“I found the comments deeply upsetting, and they do not represent the way Facebook or I think at all,” founder and CEO Mark Zuckerberg says
Facebook distanced itself from board member Marc Andreessen after he sparked a Twitter storm by posting offensive remarks about colonialism in India, and now the venture capitalist has apologized for his controversial comments.
“I apologize for any offense caused by my earlier tweet about Indian history and politics. I admire India and the Indian people enormously,” he wrote on Twitter Wednesday.
“India is an amazing country with amazing people. Indian companies and people have had profoundly positive effect on the Internet and world!” Andreessen added, before vowing to withdraw from any future discussions of their economy.
The social media conflagration began on Tuesday evening when Andreessen defended Facebook’s Free Basics, an initiative that seeks to provide Internet access to people worldwide — especially in developing countries — through simplified phone applications that run more efficiently.
In now deleted tweets, he went on to criticize Indian regulators for opposing the so-called zero data plan and likened it to colonialism.
“Anti-colonialism has been economically catastrophic for the Indian people for decades. Why stop now?” Andreessen wrote, according to the New York Times.
“Denying world’s poorest free partial Internet connectivity when today they have none, for ideological reasons, strikes me as morally wrong,” he continued.
His comments sparked a flood of angry reactions, many from those of Indian descent, who were disgusted by his comments.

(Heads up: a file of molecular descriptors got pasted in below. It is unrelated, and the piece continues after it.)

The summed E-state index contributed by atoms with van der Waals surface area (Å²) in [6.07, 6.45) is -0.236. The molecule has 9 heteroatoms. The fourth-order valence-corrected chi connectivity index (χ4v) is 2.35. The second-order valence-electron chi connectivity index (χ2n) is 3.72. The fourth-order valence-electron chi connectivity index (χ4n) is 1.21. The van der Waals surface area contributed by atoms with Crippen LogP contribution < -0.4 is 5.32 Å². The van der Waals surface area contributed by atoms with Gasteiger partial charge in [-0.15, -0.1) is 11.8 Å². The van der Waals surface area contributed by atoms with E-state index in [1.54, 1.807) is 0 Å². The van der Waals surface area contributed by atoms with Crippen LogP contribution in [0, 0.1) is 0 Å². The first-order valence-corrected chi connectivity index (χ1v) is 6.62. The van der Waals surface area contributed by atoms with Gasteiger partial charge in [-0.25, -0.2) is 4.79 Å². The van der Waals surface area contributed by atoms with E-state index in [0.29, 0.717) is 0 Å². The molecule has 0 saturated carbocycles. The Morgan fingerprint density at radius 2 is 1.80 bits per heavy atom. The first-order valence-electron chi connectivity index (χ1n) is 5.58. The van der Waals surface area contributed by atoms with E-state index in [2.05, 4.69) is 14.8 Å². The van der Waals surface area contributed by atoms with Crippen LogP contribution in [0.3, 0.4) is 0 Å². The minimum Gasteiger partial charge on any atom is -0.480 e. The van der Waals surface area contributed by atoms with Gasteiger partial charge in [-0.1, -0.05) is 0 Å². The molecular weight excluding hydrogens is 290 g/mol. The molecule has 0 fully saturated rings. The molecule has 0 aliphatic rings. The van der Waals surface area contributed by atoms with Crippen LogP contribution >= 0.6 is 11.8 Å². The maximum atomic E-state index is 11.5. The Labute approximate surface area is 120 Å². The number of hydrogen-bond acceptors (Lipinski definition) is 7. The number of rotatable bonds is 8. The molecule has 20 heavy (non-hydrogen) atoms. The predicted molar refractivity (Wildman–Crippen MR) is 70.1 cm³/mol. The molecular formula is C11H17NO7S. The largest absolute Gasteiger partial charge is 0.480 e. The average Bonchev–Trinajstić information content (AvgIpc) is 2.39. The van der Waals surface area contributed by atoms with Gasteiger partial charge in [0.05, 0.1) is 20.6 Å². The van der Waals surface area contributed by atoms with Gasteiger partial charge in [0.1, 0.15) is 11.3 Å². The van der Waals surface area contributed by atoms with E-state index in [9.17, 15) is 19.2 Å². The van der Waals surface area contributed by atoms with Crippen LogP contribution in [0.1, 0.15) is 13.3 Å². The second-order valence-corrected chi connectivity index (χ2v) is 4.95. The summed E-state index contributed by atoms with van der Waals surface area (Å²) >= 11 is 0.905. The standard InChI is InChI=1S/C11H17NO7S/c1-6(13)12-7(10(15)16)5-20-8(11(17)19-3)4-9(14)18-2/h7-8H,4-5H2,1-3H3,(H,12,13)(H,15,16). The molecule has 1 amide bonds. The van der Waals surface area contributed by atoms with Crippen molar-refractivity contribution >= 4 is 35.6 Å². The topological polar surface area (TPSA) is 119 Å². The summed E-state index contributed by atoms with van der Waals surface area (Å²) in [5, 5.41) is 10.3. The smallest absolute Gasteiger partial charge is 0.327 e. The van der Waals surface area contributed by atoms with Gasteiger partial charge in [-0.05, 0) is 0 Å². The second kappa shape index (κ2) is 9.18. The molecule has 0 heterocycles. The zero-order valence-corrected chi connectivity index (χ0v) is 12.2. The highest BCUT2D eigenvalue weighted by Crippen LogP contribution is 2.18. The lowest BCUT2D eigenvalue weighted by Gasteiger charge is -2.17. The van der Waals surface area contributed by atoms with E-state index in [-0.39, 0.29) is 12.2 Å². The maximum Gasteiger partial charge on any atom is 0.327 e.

Facebook quickly issued a statement saying: “We strongly reject the sentiments expressed by Marc Andreessen last night regarding India.”
Meanwhile, founder and CEO Mark Zuckerberg addressed it on his own Facebook page. “I want to respond to Marc Andreessen’s comments about India yesterday. I found the comments deeply upsetting, and they do not represent the way Facebook or I think at all,” he said in a statement.
Andreessen, 44, is best known as the coauthor of Mosaic, the first widely used Web browser; as cofounder of Netscape; and as cofounder and general partner of Silicon Valley venture capital firm Andreessen Horowitz. He currently sits on the board of directors at Facebook.
Read Zuckerberg’s full statement below and see Andreessen’s tweets.
I want to respond to Marc Andreessen’s comments about India yesterday. I found the comments deeply upsetting, and they do not represent the way Facebook or I think at all.
India has been personally important to me and Facebook. Early on in my thinking about our mission, I traveled to India and was inspired by the humanity, spirit and values of the people. It solidified my understanding that when all people have the power to share their experiences, the entire world will make progress.
Facebook stands for helping to connect people and giving them voice to shape their own future. But to shape the future we need to understand the past. As our community in India has grown, I’ve gained a deeper appreciation for the need to understand India’s history and culture. I’ve been inspired by how much progress India has made in building a strong nation and the largest democracy in the world, and I look forward to strengthening my connection to the country.